When fit, Emmanuel is a dynamic, modern wing-back more than capable at this level, but it’ll be a big ask for him to rediscover top form straight away.
Secondly, that there is belief in Lewie Coyle. Initially, the ex-Fleetwood stalwart was believed to be better as a right-back than as a wing-back but finished the season well in the latter position and is hoping to kick-on in 2022-23.
Hull’s midfield looks very different this season. In 2021-22, the Tigers were reliant on both Lewis-Potter and Honeyman for creativity – both players created twice as many chances overall as any other team-mate – while the likes of Jean Michaël Seri and Ozan Tufan have come in.
Seri was one of the Championship’s top performers last season with his assurance and passing range: the intricate Ivorian’s arrival represents a huge coup for Hull. Although not known for his goals, he scored the winner late on against Bristol City with a deflected long-range effort – already equalling his tally in 34 competitive games for Fulham last season.
Tufan, meanwhile, brings with him less than complimentary reviews from Watford supporters based on his four starts in 2021-22, with the 27-year-old struggling with the tempo and intensity of the Premier League.
If the Turk – who also scored last weekend against Bristol City on his competitive club debut – has worked on his fitness over the summer, however, then there is that chance for him to show why he’s been capped 65 times and scored nine goals for his country, as well as playing in the Champions League and Europa League with Fenerbahçe.
With a touch more technical quality coming into the midfield, there may be more opportunities for Arveladze to implement the style he was brought in for, even if it wasn’t in evidence in the second half of last season.
Need for Bite
Arveladze favours a 3-4-3 (or 3-4-2-1) and, wherever that formation has worked, one of the central midfielders, if not both, must cover a lot of ground.
When Chelsea won the Premier League title in 2016-17 with that system, they had N’Golo Kante’s unique tenacity allied with Nemanja Matic’s destructive qualities.
When Wolves won the Championship title the following season, they had Romain Saiss bringing the ball-winning element in midfield and even Ruben Neves, an astonishing technician, chipped in defensively.
Two years later, Coventry were able to get away with having an enigmatic technician like Liam Walsh at the base of midfield enroute to top spot in League One, but that was partly because the other number six was the aggressive Liam Kelly, and ahead of them were terriers Jamie Allen and Callum O’Hare.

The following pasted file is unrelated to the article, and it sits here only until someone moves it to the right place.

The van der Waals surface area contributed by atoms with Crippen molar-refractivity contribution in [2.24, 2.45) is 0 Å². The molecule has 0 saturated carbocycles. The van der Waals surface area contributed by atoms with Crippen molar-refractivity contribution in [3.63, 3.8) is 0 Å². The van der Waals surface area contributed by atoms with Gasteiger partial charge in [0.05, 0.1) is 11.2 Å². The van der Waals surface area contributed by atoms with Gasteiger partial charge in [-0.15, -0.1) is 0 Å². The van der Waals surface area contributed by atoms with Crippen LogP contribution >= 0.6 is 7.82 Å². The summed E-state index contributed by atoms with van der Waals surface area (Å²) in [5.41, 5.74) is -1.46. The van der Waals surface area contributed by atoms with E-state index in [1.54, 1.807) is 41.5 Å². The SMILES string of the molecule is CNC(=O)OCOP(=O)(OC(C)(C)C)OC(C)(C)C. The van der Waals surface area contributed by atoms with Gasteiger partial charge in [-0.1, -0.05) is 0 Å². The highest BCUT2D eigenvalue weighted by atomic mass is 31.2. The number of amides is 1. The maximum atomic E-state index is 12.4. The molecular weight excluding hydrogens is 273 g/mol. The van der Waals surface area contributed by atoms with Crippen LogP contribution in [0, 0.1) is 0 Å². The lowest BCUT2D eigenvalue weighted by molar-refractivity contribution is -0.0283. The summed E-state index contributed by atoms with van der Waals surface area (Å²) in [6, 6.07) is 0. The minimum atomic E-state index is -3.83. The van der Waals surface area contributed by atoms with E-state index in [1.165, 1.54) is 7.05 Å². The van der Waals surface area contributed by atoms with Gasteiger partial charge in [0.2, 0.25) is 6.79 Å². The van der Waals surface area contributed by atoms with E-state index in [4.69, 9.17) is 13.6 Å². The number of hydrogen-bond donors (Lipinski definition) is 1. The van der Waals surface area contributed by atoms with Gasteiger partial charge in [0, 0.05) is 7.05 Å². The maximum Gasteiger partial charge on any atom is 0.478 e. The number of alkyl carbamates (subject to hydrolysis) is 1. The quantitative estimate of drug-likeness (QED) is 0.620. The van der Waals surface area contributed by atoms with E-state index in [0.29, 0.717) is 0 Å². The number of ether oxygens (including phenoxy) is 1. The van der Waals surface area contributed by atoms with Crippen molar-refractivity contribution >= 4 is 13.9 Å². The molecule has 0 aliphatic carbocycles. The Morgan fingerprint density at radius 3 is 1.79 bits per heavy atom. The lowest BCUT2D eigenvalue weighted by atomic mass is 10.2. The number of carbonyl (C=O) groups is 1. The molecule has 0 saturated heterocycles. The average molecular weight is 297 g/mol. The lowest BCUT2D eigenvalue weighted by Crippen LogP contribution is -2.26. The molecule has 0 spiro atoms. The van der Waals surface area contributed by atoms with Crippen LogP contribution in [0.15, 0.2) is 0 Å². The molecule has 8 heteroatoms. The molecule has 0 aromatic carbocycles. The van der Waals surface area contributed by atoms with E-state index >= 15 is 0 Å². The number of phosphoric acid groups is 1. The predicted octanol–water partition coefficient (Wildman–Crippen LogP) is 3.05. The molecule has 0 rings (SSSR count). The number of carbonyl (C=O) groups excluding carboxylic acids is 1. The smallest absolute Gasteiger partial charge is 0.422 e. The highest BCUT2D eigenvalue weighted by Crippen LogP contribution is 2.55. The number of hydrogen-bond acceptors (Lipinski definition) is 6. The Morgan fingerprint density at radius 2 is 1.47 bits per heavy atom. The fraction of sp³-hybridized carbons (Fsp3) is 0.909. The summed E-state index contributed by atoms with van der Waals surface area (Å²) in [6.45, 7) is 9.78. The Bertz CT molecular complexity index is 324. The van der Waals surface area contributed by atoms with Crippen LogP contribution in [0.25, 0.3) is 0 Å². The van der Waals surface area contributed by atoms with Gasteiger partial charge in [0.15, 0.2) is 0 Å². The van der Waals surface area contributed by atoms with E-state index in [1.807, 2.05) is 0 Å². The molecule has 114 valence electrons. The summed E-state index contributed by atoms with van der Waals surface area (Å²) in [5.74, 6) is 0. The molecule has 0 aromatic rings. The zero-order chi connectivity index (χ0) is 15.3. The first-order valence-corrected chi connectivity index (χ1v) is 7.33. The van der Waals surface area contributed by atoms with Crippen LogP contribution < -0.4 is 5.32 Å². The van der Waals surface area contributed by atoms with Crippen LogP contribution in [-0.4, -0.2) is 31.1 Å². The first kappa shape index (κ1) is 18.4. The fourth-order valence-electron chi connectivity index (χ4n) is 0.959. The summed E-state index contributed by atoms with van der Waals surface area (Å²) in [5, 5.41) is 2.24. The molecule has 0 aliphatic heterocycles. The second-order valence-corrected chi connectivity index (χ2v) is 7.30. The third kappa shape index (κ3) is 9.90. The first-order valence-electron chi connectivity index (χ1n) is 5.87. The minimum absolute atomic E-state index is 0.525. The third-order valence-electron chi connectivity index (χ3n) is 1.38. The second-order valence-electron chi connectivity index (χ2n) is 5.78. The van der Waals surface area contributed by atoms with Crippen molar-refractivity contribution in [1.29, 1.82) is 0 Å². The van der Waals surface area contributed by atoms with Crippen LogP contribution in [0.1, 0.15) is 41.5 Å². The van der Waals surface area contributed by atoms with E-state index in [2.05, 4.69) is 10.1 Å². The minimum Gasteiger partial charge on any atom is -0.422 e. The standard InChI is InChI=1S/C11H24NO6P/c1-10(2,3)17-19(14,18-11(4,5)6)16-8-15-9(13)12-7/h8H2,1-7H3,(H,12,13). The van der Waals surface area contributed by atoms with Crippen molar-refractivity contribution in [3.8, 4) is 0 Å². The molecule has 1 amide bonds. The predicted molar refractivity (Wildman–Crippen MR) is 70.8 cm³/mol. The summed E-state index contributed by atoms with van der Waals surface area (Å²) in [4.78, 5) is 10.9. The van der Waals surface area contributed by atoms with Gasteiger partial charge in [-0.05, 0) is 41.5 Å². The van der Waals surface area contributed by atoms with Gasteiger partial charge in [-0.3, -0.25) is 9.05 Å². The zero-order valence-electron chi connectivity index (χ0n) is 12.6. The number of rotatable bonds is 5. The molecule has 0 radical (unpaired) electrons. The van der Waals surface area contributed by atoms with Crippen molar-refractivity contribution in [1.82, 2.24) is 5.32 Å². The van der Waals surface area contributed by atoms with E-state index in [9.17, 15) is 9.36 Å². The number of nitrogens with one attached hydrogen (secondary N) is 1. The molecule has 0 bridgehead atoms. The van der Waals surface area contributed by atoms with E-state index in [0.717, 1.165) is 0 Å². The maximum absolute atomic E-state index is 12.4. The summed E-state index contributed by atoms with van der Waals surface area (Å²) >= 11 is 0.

Last season, Exeter won automatic promotion from League Two, partly thanks to the physicality and dynamism of Timothee Dieng in midfield, but also the stamina of Matt Jay as one of the number 10s – those two were the hardest working on the pitch.
In essence, the success of the system depends on wing-backs getting high and wide, so while the deeper midfielders may have some chances to venture forward with a forward drive, a smart carry or an off-the-ball run when things open up accordingly, the remit is mainly covering gaps, stopping counter-attacks and keeping play ticking over.
It’s possible to get by with one player in that role who isn’t hugely destructive but does stay deep when required, because that way the team can at least retain a semblance of shape while wing-backs and others reclaim their positions.
It’s impossible, though, to make it work without either number six being energetic, tenacious and not shy to the occasional old-school challenge.
Hull hope they can make it work with Regan Slater filling that role, after some promise in pre-season.
With Alfie Jones set to be classed as a right-sided defender, though, there is nobody else in the squad who can provide the destructive element and relying on the 22-year-old would be a risk, seeing as the club has ambitions of challenging.
Slater might well be great, but he didn’t have too many opportunities at Sheffield United and is still, to a point, finding his way at Championship level.
Fleming’s Bond with Supporters
After the success of Greaves and Lewis-Potter, Brandon Fleming is another example of what Hull’s excellent academy can produce.
The intelligent wing-back was widely considered to be among Hull’s top five performers last season: a notch behind the aforementioned duo, yet at a similar level to Honeyman, Baxter and McLoughlin.
Fleming was solid defensively, after recovering from an injury that ruled him out over November and December, and tidy in possession.
Without being especially explosive or direct, Fleming’s movement was excellent and that allowed him to ghost into advanced positions unchartered, and thus produce quality deliveries from good positions.
If Fleming can overcome the injury troubles that have seen him miss the start of 2022-23, the 22-year-old could go up another level.
Much of Hull’s play this season will go through the middle with the increased quality in midfield and attack, as well as the ability of defenders such as Greaves and others to step out of the backline and progress the ball into the middle-third.